Ingeniously Simple
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Ingeniously Simple

Photo by Gary Butterfield on Unsplash

Introduction

In early 2022, me and my colleague Gareth Bragg enrolled in a course to take our coaching to the next level. Our coaching education up to that point had been our Introduction to Coaching management training plus any books we’d read. We felt that we could be providing more value as coaches and that the time was right to do more.

We learnt many things, but I wanted to share some key points that very much resonate with me and may be of interest to anyone who is interested in improving their coaching.

What was the course?

Our Certificate for Professional Coaching Practice (CPCP) course was done through Full Circle. Taken from the course manual, the course is described as: “The CPCP course provides a comprehensive professional development experience that teaches participants a practical set of tools, techniques and models, and includes supervised coaching from experienced credentialed coaches.”

The course took about 5 months and consisted of 5 steps:

  1. Classroom training
  2. Masterclasses in the International Coaching Federation (ICF) Core Competencies of being a coach
  3. Observed coaching sessions with members of the course
  4. Real client coaching — working with a real client, the sessions are assessed, and feedback given to the coach
  5. Formal assessment — one of the real client sessions is assessed against the ICF core competencies

While Professional Coaching is only one aspect of the Redgate Coach role, the coaching practices are at the core of everything we do. This course helped to significantly level up those skills and introduce new approaches and mindsets which have noticeably improved how we deliver coaching.

3 roles of the coach

The course started by discussing the role of the coach, and this led to a long list of attributes a coach should exhibit. However, there are 3 main roles of a coach, and they help frame the activities that happen during a coaching engagement.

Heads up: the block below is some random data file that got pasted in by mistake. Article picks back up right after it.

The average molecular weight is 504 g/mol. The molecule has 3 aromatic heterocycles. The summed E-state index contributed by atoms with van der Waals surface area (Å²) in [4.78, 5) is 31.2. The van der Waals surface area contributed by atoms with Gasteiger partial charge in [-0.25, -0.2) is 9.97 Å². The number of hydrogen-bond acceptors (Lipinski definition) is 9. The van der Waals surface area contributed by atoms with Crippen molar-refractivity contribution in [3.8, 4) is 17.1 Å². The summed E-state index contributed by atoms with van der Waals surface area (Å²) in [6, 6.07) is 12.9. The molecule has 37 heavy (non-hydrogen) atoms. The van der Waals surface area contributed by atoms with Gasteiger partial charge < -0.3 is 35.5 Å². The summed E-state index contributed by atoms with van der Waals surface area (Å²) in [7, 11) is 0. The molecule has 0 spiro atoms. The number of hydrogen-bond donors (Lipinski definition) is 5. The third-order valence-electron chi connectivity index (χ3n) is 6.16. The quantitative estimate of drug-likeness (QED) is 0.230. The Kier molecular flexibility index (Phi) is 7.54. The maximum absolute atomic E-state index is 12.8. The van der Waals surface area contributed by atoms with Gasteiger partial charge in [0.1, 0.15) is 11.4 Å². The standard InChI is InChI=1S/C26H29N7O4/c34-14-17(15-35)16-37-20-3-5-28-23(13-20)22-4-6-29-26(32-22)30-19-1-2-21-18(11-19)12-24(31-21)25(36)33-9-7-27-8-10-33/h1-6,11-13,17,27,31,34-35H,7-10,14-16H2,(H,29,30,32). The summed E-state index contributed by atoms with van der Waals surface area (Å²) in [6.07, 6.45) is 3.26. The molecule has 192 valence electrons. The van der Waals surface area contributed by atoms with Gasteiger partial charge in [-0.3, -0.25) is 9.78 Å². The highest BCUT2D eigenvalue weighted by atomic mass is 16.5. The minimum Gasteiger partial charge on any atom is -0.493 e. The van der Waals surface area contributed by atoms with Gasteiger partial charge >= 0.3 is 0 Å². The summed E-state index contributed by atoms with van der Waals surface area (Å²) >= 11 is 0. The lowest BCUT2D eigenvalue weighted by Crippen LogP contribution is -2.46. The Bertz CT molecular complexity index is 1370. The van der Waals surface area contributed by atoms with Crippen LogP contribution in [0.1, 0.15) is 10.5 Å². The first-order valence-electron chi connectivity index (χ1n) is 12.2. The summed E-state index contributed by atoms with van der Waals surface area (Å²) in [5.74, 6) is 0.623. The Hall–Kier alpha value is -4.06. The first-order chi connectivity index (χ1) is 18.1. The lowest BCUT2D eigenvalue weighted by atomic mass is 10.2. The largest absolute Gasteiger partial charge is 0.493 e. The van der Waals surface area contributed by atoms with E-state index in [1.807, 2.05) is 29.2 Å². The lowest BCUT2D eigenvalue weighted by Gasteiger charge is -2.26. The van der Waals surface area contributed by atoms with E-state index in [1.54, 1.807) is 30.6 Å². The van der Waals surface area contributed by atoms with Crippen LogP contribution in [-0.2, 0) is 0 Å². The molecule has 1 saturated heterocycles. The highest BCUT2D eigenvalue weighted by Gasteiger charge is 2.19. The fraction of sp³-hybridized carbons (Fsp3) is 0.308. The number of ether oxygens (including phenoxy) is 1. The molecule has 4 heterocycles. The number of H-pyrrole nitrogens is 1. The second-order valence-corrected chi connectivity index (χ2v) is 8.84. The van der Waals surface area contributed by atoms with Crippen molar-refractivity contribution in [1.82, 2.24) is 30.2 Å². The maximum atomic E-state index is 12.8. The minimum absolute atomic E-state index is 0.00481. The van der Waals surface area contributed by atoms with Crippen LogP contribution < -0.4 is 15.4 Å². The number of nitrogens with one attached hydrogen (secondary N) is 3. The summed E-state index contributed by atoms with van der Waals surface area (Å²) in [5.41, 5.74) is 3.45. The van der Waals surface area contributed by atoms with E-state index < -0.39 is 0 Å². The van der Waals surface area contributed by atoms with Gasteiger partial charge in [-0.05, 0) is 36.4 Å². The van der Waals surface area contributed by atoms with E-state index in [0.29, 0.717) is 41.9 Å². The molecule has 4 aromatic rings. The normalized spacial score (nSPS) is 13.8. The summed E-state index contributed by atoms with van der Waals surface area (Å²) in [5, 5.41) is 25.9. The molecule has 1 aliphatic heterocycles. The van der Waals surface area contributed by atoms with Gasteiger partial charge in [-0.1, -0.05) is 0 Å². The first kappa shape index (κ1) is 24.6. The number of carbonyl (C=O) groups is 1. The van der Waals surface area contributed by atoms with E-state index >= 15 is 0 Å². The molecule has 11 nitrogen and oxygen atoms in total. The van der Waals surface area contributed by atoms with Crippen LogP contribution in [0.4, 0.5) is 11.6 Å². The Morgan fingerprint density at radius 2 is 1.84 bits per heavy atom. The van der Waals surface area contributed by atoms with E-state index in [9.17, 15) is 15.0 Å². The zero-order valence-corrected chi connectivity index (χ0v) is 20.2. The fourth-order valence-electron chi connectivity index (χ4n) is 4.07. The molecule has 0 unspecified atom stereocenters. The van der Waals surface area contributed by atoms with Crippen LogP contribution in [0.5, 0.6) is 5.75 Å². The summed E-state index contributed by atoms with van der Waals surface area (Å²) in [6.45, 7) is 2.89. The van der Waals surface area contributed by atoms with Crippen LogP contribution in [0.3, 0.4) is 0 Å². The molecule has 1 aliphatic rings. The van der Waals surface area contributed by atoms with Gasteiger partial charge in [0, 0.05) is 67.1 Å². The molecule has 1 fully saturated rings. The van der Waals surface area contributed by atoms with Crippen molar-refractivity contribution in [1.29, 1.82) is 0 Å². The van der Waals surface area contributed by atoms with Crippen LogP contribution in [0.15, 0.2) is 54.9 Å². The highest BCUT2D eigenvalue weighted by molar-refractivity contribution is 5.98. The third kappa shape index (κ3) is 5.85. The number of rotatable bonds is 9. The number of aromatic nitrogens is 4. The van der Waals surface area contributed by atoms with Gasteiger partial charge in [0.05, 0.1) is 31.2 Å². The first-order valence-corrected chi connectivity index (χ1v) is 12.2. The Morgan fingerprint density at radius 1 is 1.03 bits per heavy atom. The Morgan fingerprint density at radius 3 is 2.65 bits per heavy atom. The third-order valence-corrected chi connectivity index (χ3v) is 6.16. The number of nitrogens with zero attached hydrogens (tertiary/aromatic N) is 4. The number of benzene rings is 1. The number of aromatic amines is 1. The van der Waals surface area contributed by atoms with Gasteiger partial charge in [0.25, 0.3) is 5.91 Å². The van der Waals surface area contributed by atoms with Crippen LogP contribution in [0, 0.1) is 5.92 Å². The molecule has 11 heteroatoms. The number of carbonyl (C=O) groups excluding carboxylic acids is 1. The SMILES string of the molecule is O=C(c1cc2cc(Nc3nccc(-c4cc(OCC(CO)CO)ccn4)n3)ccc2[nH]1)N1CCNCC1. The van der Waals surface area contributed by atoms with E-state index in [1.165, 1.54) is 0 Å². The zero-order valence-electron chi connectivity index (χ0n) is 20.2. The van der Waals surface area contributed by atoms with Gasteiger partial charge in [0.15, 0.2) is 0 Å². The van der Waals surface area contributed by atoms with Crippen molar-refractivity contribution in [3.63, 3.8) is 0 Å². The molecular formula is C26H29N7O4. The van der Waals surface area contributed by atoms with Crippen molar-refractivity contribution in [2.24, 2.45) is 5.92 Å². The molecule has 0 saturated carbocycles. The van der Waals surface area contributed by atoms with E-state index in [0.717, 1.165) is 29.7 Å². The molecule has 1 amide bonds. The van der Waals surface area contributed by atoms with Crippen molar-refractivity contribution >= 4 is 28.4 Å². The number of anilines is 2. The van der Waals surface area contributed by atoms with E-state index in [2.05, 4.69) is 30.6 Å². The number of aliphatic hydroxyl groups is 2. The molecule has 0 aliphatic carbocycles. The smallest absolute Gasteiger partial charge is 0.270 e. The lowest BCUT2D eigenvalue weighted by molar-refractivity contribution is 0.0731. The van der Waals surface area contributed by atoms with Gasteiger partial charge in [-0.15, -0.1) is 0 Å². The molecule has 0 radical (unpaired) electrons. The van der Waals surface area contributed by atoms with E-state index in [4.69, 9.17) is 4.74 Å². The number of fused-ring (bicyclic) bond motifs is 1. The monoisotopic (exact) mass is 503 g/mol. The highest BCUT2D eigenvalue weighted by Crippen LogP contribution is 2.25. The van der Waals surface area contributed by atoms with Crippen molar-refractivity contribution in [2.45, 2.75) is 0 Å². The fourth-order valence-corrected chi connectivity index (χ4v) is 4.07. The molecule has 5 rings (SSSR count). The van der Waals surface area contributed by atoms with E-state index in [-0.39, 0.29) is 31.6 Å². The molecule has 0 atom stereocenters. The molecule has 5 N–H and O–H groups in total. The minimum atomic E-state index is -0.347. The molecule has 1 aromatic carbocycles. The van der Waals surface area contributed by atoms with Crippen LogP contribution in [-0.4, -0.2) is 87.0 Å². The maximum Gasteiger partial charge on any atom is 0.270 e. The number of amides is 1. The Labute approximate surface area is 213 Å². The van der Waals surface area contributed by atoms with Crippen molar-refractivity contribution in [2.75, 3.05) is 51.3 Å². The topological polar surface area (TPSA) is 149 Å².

Guide without leading — it’s about guiding the person through their journey, not leading them to where you want them to get to.

Encourage without cheerleading — Encouragement is key, being supportive and celebrating achievements together. It’s not about cheering them on.

Challenge without pressurising — The coach will ask thought provoking questions and take the person out of their comfort zone, but only in the pursuit of growth. This is not an easy thing to experience, but it is done in safety, with the goal in mind and without pressure.

2 ways to be a better coach

The course covered many things, but these are two that stood out to me to improve how I coach

Be coached to be a better coach

Throughout the course, there was a strong emphasis on not only learning how to coach, but also what it feels like to be coached. Going through the process of being coached, experiencing the process from the other side gives a greater sense of empathy for the coachee.

Maintain presence!

To effectively coach you must listen actively. To be able to listen actively you must be mentally present in the session. Maintaining presence is something that takes energy and discipline. I found to my detriment that being ill-prepared for a coaching session, not being in the right headspace, affected my ability to be present

My 1 top takeaway

HOLD — THE — SPACE

Talk less, listen more. This is a common phrase when talking about coaching, but the value of holding the space for the coachee was demonstrated and emphasised throughout the course. Holding the space isn’t just about listening, it’s about creating a safe space for the person to feel they can think, reflect and share. Staying silent is hard, and feels really awkward to start with, but it pays dividends. It gives the coach the chance to observe the coachee as they are thinking or speaking as well as demonstrating to the coachee that the coach is there for them, and is being attentive, focused and responsive to their needs.

All too often, we feel the need to jump in, to ask that next burning question, to move the conversation along. Stop. Take time and allow the coachee the time to answer fully, with thinking time. There’s no rush!

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